On Mothers

In contemplating this month’s blog, I kept putting off writing as I needed to plan what to do for Mother’s Day.  There are several mothers in my life that I would like to honour – the one who birthed and parented me, the mother of my partner, the mother of my favourite person in the world (my niece), my neighbour celebrating her first Mother’s Day, my neighbours’s dog and her 11 puppies, and a friend who has been a solo mother to many foster children.  In my counselling practice, I work with many mothers who are continuously re-defining the role of motherhood and the responsibilities associated with it. Not being a mother myself, I stand in awe for their patience, humour and resilience.  But I am also cautious not to romanticize the role of “mother” as it is also fraught with things that are mother specific, including post-partum depression, the cultural practice of mother shaming/blaming, and the stigma that is still attached to women who solo parent.  All I can say, it looks like a daunting terrain to navigate!  Elizabeth Stone said “Making the decision to have a child is momentous – It is to decide forever to have your heart go walking outside your body.”   This can be both joyful and stressful.  On the one hand, to see a child blossom would give anyone pause but to see them struggle produces profound pain.  And so this entry is dedicated to mothers and the difficult task you take on! Historically, mothers were often the source of blame for mental health issues.  For example, it was a long held belief...

Project Kindness

For the past many years, I have taught an introductory counselling theory course to second year Child and Youth Care students.  As part of their course work, they are asked to take on a personal change project.  In the past, students have accomplished amazing things in a 12 week semester – a former student who took up jogging is now running marathons, another quit smoking cigarettes and remains a non-smoker, others have taken up a spiritual path and so on.  It is a privilege to bear witness as students come to understand that such an assignment is designed not only to increase their own personal well being but also build empathy for the change we ask others to do in the helping field.  For all these years, I have also participated, choosing a different project each semester.  This is based on the words of a former mentor who told me “never ask a client to do something you wouldn’t do yourself” (thanks Greg!).  I have translated this to my teaching and believe it important to model taking on the challenge of change. For this year, my change project was kindness. You might pause and ask “what is so difficult about being kind?”  In fact, I was a little embarrassed to tell my class this was my project for fear of them thinking I was deficient in kindness.  But I think we can all agree it is easy to hit the send button, respond to being cut off in traffic, respond to a family member, or turn away from an outstretched hand on a street corner without kindness.  If I...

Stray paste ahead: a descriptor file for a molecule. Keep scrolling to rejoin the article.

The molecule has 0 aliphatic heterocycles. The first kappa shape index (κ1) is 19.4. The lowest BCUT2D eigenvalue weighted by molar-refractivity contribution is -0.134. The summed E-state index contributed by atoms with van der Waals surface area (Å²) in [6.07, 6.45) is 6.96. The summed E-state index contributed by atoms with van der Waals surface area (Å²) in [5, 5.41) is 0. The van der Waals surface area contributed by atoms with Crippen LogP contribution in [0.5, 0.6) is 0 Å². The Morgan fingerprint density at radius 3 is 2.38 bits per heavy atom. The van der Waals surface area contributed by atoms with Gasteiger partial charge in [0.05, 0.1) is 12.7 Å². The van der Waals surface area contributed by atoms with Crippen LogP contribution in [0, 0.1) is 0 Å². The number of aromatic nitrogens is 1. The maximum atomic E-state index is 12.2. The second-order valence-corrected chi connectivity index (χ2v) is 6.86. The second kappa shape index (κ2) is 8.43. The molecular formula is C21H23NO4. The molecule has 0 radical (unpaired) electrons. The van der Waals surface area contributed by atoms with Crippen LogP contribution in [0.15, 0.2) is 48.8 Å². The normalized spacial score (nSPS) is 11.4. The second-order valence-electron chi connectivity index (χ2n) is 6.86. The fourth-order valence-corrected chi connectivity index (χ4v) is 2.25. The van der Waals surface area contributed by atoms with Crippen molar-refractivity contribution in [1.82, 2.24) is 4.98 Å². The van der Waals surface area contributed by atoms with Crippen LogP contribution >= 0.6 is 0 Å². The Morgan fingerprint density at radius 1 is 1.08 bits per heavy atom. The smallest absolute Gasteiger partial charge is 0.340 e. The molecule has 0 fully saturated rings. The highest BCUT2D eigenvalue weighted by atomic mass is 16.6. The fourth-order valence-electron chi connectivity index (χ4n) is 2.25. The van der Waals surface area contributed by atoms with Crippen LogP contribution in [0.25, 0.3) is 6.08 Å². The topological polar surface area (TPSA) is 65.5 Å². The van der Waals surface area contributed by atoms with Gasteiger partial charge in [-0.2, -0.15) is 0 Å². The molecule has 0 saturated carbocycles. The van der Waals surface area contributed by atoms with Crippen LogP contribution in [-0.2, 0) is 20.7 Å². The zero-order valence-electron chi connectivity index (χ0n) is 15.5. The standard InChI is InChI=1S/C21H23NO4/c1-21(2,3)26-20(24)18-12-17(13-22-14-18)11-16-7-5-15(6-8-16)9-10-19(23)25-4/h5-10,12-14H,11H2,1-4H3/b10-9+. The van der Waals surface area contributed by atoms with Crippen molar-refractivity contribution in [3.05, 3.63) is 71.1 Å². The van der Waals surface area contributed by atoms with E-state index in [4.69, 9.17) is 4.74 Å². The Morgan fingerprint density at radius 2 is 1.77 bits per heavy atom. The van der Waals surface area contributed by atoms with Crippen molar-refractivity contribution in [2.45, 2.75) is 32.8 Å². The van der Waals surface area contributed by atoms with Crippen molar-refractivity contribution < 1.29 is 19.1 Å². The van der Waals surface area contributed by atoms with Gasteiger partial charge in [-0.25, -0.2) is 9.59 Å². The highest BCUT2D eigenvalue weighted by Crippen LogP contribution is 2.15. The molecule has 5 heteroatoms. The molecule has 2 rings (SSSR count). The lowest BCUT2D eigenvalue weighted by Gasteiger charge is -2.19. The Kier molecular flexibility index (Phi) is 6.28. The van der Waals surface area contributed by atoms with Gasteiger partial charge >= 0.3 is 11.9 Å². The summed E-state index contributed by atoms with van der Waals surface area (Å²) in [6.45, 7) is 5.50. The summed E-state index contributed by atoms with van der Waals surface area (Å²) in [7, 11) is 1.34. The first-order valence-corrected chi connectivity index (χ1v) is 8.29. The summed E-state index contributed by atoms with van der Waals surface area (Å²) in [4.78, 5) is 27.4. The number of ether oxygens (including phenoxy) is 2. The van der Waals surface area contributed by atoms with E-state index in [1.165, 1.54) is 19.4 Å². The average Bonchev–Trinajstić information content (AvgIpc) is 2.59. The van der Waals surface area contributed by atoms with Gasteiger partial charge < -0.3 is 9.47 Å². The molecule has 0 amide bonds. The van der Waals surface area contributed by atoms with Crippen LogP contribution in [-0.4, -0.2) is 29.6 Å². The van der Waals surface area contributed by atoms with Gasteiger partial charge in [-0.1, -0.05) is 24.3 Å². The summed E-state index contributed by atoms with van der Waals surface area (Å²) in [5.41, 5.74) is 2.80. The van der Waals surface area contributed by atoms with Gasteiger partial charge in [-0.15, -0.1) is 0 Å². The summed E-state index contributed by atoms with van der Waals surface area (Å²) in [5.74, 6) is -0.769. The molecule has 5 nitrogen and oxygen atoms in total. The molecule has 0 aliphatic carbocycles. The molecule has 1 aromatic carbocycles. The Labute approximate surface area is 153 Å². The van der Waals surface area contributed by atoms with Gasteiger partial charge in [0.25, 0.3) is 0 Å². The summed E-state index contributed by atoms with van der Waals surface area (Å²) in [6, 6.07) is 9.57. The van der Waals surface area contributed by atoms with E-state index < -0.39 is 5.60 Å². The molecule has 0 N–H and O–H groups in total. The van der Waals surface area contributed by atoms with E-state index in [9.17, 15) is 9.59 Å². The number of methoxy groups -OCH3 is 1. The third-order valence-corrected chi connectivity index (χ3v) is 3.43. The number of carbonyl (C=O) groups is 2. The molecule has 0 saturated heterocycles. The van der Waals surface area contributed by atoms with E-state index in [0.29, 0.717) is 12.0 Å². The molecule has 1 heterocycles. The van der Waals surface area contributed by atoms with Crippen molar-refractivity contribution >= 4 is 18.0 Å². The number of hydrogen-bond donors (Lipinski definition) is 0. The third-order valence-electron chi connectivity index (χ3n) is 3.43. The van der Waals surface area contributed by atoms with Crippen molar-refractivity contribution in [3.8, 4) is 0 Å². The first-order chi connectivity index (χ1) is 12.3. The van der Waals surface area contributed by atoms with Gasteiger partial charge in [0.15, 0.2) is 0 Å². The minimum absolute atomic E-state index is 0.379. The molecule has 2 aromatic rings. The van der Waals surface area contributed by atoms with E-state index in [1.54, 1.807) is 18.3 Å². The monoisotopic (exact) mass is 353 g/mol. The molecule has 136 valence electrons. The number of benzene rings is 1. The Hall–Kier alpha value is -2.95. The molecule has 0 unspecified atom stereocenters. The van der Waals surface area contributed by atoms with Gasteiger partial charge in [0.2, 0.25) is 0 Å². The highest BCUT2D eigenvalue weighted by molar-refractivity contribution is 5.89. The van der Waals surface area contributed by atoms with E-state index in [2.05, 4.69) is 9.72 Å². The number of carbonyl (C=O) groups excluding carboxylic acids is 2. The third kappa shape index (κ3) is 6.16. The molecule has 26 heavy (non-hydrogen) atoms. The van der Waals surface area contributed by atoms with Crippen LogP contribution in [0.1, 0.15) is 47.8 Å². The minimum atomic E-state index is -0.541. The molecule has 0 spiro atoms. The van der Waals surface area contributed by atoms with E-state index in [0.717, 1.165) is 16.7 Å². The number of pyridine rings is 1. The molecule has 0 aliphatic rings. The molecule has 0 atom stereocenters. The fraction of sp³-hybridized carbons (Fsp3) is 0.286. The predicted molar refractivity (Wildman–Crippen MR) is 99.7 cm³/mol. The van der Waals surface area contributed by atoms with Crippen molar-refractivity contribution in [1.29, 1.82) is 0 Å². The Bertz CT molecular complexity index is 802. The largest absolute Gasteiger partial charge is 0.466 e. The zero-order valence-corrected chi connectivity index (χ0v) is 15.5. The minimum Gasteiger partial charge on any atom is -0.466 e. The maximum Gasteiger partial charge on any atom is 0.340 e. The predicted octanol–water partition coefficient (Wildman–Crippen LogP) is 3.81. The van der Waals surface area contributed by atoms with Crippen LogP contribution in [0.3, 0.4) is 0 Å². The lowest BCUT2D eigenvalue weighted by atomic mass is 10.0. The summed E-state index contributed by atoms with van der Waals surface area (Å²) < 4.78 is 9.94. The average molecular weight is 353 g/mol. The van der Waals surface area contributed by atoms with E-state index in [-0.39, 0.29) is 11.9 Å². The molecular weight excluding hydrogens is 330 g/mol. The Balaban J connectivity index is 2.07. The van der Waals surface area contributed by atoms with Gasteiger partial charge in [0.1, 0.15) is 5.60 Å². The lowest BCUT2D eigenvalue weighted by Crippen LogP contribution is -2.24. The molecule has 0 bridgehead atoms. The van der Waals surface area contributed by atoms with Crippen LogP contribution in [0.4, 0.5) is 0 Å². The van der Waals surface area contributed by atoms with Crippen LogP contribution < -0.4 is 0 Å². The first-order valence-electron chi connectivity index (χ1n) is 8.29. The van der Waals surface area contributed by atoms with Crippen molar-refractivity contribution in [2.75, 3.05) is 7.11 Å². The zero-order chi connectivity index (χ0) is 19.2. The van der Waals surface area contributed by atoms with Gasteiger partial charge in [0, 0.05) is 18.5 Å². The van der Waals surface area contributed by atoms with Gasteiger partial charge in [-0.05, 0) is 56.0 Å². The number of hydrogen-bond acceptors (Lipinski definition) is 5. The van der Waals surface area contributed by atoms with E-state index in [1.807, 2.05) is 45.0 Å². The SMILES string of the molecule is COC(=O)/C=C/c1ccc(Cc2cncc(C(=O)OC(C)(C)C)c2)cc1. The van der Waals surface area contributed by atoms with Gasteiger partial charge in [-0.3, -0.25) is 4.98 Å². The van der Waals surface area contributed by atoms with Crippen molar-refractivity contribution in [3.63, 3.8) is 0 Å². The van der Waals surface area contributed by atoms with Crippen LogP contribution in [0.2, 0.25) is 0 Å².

Umbrella Terms

Time for a pop quiz! Take some time to consider when you have recently asked or been asked “how are you” and have heard or delivered the following answer(s): I am just so busy Things are a bit stressful right now I am feeling pretty tired Everything is just fine! (Even when it isn’t). Don’t worry, we are not doing a research study based on your responses!  But it gives pause to consider how we answer the question “how are you” or “how do you feel” and what language we use habitually to describe our lives.  So often, we use what I call “umbrella” language to narrate our current emotional states.  If we consider the above “quiz” we can see that the terms busy, stressed, tired and fine do not tell us a lot about how someone is really feeling.  We just know that things are either bad or good and respond accordingly.  We tend to collude (e.g., “yes, I am so busy myself, life just never stops!”), curtail (e.g., “it’s not so bad, chin up!”) or compete (e.g., “you think you’re tired! The kids/cats/neighbours had me up 5 times last night!”).  For many of us, umbrella descriptions do not set the stage for the empathy we need and want and worse yet, steal from our own capacity to understand what is really going on. Take “busy” as the umbrella term.   What does “busy” mean?  Chances are that it means different things to different people but there is a specific cultural conversation that busy implies hard working, self-sacrificing and trying one’s best.  If we look at it this way,...